Online Program

Blurred Lines: Responsible food marketing to kids through the eyes of public health and the business sector

Tuesday, November 3, 2015 : 11:00 a.m. - 11:15 a.m.

Margo G. Wootan, DSc, Nutrition Policy, Center for Science in the Public Interest, Washington, DC

Studies show that food marketing causes children to want more and eat more of the foods marketed to them.  This is a public health concern because most of the food marketed to children are of poor nutritional value.  Marketing not only affects what children are willing to eat at home, but also in restaurants, childcare, afterschool programs, and school. 

Food marketing to children policy has a long and challenging history.  Given the difficult politics on the issue, advocates have primarily relied on self-regulation to address food marketing to children.  In 2006, food and beverage companies joined together to form the Children's Food and Beverage Advertising Initiative through the Council of Better Business Bureaus.  Thus far, 18 companies have pledged to scale back their marketing of unhealthy foods to children through the CFBAI.

Our comparison of the HER marketing recommendations to current industry policies show that companies are especially falling short on covering their marketing on-packages, through toys and premiums, and in schools.  They also have a limited view of who children are, covering only children 11 and under, rather than through age 14 as recommended by the HER expert panel.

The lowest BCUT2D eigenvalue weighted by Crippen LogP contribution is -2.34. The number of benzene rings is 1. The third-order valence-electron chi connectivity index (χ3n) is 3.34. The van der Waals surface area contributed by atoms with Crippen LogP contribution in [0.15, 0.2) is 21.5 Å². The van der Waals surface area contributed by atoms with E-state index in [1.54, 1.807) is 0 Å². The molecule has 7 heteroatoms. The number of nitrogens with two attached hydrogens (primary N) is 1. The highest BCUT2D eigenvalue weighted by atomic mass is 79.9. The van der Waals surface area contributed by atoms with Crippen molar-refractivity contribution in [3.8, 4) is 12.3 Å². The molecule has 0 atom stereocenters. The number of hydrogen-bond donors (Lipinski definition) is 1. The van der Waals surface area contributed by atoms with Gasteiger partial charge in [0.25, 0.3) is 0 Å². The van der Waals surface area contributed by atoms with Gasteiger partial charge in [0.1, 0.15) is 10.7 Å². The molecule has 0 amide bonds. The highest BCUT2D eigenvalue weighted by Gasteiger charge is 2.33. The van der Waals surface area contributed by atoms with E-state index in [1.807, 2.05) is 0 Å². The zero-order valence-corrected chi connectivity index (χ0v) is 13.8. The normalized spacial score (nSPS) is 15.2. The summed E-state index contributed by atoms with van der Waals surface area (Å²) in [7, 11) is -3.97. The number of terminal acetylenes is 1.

The Healthy Eating Research Recommendations for Responsible Food Marketing to Children provides an opportunity for advocates to work with companies to update and strengthen their food marketing to children practices and policies.

Learning Areas:

Advocacy for health and health education
Public health or related education
Public health or related public policy
Public health or related research

Learning Objectives:
Describe current policy, self-regulatory, and advocacy efforts to decrease unhealthy food marketing to children Describe differences between the Recommendations and existing industry practices and how the Recommendations will move the field forward in reducing unhealthy food marketing to children Explain current and ongoing work of public health advocates with industry to broaden coverage of food marketing to kids through self-regulation

Keyword(s): Marketing, Public Health Policy

Presenting author's disclosure statement:

Qualified on the content I am responsible for because: I co-founded and now co-lead the Food Marketing Workgroup, a coalition of more than 200 national, state, and local organizations and experts identifying, investigating, and advocating changes to marketing practices that undermine health. In addition, I participated as an expert panel member on the Robert Wood Johnson Foundation, Healthy Eating Research, Recommendations for Responsible Food Marketing to Children.
Any relevant financial relationships? No

I agree to comply with the American Public Health Association Conflict of Interest and Commercial Support Guidelines, and to disclose to the participants any off-label or experimental uses of a commercial product or service discussed in my presentation.